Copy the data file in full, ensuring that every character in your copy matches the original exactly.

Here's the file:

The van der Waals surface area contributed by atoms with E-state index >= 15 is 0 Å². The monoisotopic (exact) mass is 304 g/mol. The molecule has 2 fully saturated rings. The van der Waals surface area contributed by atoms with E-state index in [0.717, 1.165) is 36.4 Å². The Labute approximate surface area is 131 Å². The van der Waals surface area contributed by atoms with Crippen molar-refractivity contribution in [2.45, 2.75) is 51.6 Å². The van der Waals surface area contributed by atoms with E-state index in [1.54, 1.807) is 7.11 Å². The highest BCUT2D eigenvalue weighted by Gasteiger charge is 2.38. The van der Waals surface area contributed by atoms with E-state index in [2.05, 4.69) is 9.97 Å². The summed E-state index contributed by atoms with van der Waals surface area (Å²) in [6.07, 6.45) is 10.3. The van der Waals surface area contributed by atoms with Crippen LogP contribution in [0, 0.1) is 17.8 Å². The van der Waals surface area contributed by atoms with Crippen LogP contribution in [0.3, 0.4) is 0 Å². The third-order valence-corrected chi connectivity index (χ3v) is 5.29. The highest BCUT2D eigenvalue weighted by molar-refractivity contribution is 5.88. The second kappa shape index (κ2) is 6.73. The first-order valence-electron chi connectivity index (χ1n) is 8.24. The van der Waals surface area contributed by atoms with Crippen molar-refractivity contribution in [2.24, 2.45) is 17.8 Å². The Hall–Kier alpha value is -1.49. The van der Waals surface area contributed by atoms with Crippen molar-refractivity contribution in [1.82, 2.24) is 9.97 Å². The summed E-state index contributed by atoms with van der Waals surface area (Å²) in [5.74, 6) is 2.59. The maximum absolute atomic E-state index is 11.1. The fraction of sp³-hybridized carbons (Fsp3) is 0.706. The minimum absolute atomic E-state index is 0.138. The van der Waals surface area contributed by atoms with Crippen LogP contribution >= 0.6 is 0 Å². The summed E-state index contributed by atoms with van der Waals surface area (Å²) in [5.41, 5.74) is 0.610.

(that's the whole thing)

The van der Waals surface area contributed by atoms with E-state index >= 15 is 0 Å². The monoisotopic (exact) mass is 304 g/mol. The molecule has 2 fully saturated rings. The van der Waals surface area contributed by atoms with E-state index in [0.717, 1.165) is 36.4 Å². The Labute approximate surface area is 131 Å². The van der Waals surface area contributed by atoms with Crippen molar-refractivity contribution in [2.45, 2.75) is 51.6 Å². The van der Waals surface area contributed by atoms with E-state index in [1.54, 1.807) is 7.11 Å². The highest BCUT2D eigenvalue weighted by Gasteiger charge is 2.38. The van der Waals surface area contributed by atoms with E-state index in [2.05, 4.69) is 9.97 Å². The summed E-state index contributed by atoms with van der Waals surface area (Å²) in [6.07, 6.45) is 10.3. The van der Waals surface area contributed by atoms with Crippen LogP contribution in [0, 0.1) is 17.8 Å². The van der Waals surface area contributed by atoms with Crippen LogP contribution in [0.3, 0.4) is 0 Å². The third-order valence-corrected chi connectivity index (χ3v) is 5.29. The highest BCUT2D eigenvalue weighted by molar-refractivity contribution is 5.88. The second kappa shape index (κ2) is 6.73. The first-order valence-electron chi connectivity index (χ1n) is 8.24. The van der Waals surface area contributed by atoms with Crippen molar-refractivity contribution in [2.24, 2.45) is 17.8 Å². The Hall–Kier alpha value is -1.49. The van der Waals surface area contributed by atoms with Crippen molar-refractivity contribution in [1.82, 2.24) is 9.97 Å². The summed E-state index contributed by atoms with van der Waals surface area (Å²) in [5.74, 6) is 2.59. The maximum absolute atomic E-state index is 11.1. The fraction of sp³-hybridized carbons (Fsp3) is 0.706. The minimum absolute atomic E-state index is 0.138. The van der Waals surface area contributed by atoms with Crippen LogP contribution >= 0.6 is 0 Å². The summed E-state index contributed by atoms with van der Waals surface area (Å²) in [5.41, 5.74) is 0.610.